posted by smackfu at 9:20 AM on April 14, 2008


Yes, but even if fries are "healthier" pound for pound, you've got to account for portion somehow, and I still think you're more likely to get more than one serving of fries.
posted by robinpME at 9:32 AM on April 14, 2008


They're both completely empty calories. Assuming the cafeteria doesn't deep fry french fries (never been to one that did, myself) those'll be lower in fat, and the potato chips will be likely be lower in carbs per serving. The fattier, saltier chips are probably more mouthfeel satisfying with other food, while the fries, on the other hand, will be more filling if eaten alone. My perspective is that they're equivalent enough that if one is ruled into your diet in that moment, the other may as well be too. They're both gonna be "sometimes" foods, from the sound of it.
posted by Ambrosia Voyeur at 9:59 AM on April 14, 2008


Potatoes are in no way empty calories; you can live on nothing but potatoes for some time.

But in this specific instance both of these foods are probably fried in tons of nasty goop rendering them very bad for you. Fries can be made so they're not too bad for you but I can pretty much guarantee that your cafeteria isn't making them like that.
posted by Justinian at 10:35 AM on April 14, 2008


Well neither is particularly "healthy" but unless you're binging on them, it doesnt really matter, presuming you have a decent regular diet and exercise regimen. Or what TheophileEscargot said. Potatoes, salt and fat is just damn yummy sometimes and we all need our comfort foods. Dont dwell on it.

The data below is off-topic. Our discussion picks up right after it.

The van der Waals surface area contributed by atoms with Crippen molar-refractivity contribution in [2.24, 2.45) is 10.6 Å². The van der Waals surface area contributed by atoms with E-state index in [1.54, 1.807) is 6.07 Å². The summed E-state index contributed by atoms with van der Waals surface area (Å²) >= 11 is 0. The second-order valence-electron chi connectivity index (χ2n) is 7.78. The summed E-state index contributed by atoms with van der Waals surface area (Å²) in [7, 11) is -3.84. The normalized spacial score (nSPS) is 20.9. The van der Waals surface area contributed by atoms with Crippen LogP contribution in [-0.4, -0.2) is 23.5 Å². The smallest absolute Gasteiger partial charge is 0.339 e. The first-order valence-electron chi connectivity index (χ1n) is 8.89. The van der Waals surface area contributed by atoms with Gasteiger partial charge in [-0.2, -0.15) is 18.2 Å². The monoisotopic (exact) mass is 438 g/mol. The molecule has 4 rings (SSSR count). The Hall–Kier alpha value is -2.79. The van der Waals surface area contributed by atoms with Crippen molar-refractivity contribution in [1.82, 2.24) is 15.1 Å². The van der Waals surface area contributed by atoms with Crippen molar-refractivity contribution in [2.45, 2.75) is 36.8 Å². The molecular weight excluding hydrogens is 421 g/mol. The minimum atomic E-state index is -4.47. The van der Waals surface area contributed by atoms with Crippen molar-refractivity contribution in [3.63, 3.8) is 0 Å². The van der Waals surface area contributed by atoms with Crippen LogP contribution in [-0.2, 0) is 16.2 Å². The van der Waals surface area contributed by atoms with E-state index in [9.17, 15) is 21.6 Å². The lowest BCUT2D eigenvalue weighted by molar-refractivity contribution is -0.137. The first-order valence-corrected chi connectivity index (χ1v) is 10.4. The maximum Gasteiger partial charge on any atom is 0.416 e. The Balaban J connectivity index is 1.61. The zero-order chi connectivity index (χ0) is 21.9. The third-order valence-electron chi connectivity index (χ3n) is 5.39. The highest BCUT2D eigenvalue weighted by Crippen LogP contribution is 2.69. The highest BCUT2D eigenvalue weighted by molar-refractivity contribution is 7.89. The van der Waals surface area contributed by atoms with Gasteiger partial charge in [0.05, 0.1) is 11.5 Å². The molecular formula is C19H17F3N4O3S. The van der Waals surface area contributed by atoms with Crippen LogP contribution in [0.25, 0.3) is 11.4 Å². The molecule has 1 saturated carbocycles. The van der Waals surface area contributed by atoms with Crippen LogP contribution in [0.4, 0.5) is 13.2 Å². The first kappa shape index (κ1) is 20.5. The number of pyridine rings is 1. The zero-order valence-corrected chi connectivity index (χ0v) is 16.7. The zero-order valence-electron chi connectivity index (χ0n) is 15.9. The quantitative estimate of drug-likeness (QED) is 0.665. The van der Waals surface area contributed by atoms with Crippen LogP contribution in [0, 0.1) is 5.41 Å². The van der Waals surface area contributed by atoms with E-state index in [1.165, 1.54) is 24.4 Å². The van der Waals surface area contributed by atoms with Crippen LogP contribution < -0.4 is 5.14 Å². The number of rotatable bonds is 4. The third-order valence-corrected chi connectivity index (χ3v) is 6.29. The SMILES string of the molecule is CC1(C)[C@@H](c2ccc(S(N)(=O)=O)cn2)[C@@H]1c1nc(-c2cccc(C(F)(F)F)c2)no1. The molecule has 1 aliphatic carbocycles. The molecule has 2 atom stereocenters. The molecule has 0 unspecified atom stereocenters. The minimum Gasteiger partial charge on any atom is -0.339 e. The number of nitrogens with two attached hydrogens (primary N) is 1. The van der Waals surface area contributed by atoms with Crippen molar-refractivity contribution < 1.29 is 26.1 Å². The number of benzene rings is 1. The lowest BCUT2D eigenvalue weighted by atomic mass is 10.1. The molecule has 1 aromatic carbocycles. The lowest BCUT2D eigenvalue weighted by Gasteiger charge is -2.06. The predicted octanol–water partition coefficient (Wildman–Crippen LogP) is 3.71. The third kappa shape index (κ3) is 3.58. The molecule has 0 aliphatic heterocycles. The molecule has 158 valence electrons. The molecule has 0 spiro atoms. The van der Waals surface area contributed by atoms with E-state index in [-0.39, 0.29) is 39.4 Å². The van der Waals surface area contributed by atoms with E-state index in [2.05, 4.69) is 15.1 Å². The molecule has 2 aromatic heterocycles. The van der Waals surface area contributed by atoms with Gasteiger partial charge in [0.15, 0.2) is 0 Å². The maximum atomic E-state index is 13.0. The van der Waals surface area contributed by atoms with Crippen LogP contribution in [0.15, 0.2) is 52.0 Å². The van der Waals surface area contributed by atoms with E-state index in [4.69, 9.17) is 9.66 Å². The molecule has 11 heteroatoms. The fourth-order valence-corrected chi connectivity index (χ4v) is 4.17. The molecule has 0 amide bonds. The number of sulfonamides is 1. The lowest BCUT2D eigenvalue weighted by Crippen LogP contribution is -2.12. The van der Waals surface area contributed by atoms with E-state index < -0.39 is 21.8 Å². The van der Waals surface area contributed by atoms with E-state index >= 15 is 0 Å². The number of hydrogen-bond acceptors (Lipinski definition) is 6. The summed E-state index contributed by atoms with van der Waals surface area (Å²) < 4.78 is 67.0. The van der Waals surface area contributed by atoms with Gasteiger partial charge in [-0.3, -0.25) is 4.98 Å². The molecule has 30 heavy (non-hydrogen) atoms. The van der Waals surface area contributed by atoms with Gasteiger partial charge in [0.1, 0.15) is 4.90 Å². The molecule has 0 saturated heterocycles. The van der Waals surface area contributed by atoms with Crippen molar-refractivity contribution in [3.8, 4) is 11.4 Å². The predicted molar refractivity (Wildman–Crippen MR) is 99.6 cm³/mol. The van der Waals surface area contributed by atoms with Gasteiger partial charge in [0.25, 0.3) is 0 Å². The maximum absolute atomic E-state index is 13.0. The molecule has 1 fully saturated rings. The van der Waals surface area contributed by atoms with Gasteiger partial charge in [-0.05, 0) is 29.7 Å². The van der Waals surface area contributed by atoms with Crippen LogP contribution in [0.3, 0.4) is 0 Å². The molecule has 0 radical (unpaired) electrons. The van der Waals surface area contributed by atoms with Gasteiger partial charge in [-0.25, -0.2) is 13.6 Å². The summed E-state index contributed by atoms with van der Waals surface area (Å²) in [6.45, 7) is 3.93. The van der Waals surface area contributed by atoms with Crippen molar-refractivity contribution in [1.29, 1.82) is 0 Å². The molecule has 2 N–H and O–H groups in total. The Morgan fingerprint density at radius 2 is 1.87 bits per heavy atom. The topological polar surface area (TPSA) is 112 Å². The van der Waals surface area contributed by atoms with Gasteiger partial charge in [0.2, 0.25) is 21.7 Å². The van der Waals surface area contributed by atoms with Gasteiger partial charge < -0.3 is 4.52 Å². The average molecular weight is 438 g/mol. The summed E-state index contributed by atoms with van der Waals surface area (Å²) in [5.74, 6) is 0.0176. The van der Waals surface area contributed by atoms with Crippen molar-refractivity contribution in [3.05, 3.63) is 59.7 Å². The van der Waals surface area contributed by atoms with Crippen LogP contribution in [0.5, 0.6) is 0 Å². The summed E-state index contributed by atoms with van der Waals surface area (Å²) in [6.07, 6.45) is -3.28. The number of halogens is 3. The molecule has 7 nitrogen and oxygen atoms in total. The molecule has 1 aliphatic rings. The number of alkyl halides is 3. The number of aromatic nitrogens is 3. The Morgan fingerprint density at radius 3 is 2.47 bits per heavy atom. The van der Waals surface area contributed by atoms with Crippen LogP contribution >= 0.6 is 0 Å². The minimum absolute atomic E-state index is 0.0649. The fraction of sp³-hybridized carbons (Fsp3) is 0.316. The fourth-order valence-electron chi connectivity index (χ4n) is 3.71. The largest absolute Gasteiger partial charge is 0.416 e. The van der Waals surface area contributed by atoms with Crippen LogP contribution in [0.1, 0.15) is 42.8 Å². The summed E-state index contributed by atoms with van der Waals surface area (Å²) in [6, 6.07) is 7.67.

posted by elendil71 at 10:36 AM on April 14, 2008


Generic potato chips: 547 kcal per 100g.

McDonalds French Fries: 337 kcal per 100g.

...

Yes, but even if fries are "healthier" pound for pound, you've got to account for portion somehow, and I still think you're more likely to get more than one serving of fries.


True - even if french fries have less kcal per 100g, you don't necessarily have the choice between 100g of fries and 100g of chips. Chips are like 50-60g per bag, so if she gets 100g of fries they're basically both the same in terms of kcal.
posted by EndsOfInvention at 10:39 AM on April 14, 2008


1. TheophileEscargot: worrying about the small differences between unhealthy foods is pretty pointless. I find it can be more of a displacement activity: a way of kidding yourself that you're trying to be healthy

2. elendil71 : Well neither is particularly "healthy" but unless you're binging on them, it doesnt really matter, presuming you have a decent regular diet and exercise regimen.

1 (Yin, realize your reasoning behind food choices)
+2 (Yang, exercise your reasonings)
= healthy and happy life.
posted by thetenthstory at 11:06 AM on April 14, 2008


Well, if you have to have fries (and who doesn't?), try sweet potato fries instead of the regular white potato variety. SPs are full of complex carbs and lots o Vitamin A. A little deep frying (or better yet, spray them with some oil and bake 'em) and you've got the perfect food!
posted by Taken Outtacontext at 11:27 AM on April 14, 2008